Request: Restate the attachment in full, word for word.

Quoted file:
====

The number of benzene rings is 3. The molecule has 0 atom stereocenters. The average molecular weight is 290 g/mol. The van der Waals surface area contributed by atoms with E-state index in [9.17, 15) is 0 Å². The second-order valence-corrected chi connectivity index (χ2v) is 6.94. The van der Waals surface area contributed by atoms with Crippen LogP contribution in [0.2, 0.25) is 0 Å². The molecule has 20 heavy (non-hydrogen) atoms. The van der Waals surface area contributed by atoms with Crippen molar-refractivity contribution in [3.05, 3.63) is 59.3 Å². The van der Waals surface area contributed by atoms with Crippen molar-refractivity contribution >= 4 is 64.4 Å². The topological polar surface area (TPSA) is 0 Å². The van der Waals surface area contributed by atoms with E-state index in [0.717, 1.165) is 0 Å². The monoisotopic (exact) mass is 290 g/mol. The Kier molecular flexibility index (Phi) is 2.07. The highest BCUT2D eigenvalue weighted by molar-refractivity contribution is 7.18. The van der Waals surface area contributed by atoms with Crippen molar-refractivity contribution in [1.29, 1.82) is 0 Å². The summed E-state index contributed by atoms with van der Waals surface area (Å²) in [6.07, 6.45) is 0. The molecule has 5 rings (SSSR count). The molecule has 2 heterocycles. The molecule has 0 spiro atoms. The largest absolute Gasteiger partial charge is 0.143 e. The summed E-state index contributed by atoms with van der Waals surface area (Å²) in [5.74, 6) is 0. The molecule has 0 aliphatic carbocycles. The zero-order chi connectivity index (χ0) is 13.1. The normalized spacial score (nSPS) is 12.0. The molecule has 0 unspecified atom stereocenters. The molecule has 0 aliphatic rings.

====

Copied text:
The number of benzene rings is 3. The molecule has 0 atom stereocenters. The average molecular weight is 290 g/mol. The van der Waals surface area contributed by atoms with E-state index in [9.17, 15) is 0 Å². The second-order valence-corrected chi connectivity index (χ2v) is 6.94. The van der Waals surface area contributed by atoms with Crippen LogP contribution in [0.2, 0.25) is 0 Å². The molecule has 20 heavy (non-hydrogen) atoms. The van der Waals surface area contributed by atoms with Crippen molar-refractivity contribution in [3.05, 3.63) is 59.3 Å². The van der Waals surface area contributed by atoms with Crippen molar-refractivity contribution >= 4 is 64.4 Å². The topological polar surface area (TPSA) is 0 Å². The van der Waals surface area contributed by atoms with E-state index in [0.717, 1.165) is 0 Å². The monoisotopic (exact) mass is 290 g/mol. The Kier molecular flexibility index (Phi) is 2.07. The highest BCUT2D eigenvalue weighted by molar-refractivity contribution is 7.18. The van der Waals surface area contributed by atoms with Crippen molar-refractivity contribution in [1.29, 1.82) is 0 Å². The summed E-state index contributed by atoms with van der Waals surface area (Å²) in [6.07, 6.45) is 0. The molecule has 5 rings (SSSR count). The molecule has 2 heterocycles. The molecule has 0 spiro atoms. The largest absolute Gasteiger partial charge is 0.143 e. The summed E-state index contributed by atoms with van der Waals surface area (Å²) in [5.74, 6) is 0. The molecule has 0 aliphatic carbocycles. The zero-order chi connectivity index (χ0) is 13.1. The normalized spacial score (nSPS) is 12.0. The molecule has 0 unspecified atom stereocenters. The molecule has 0 aliphatic rings.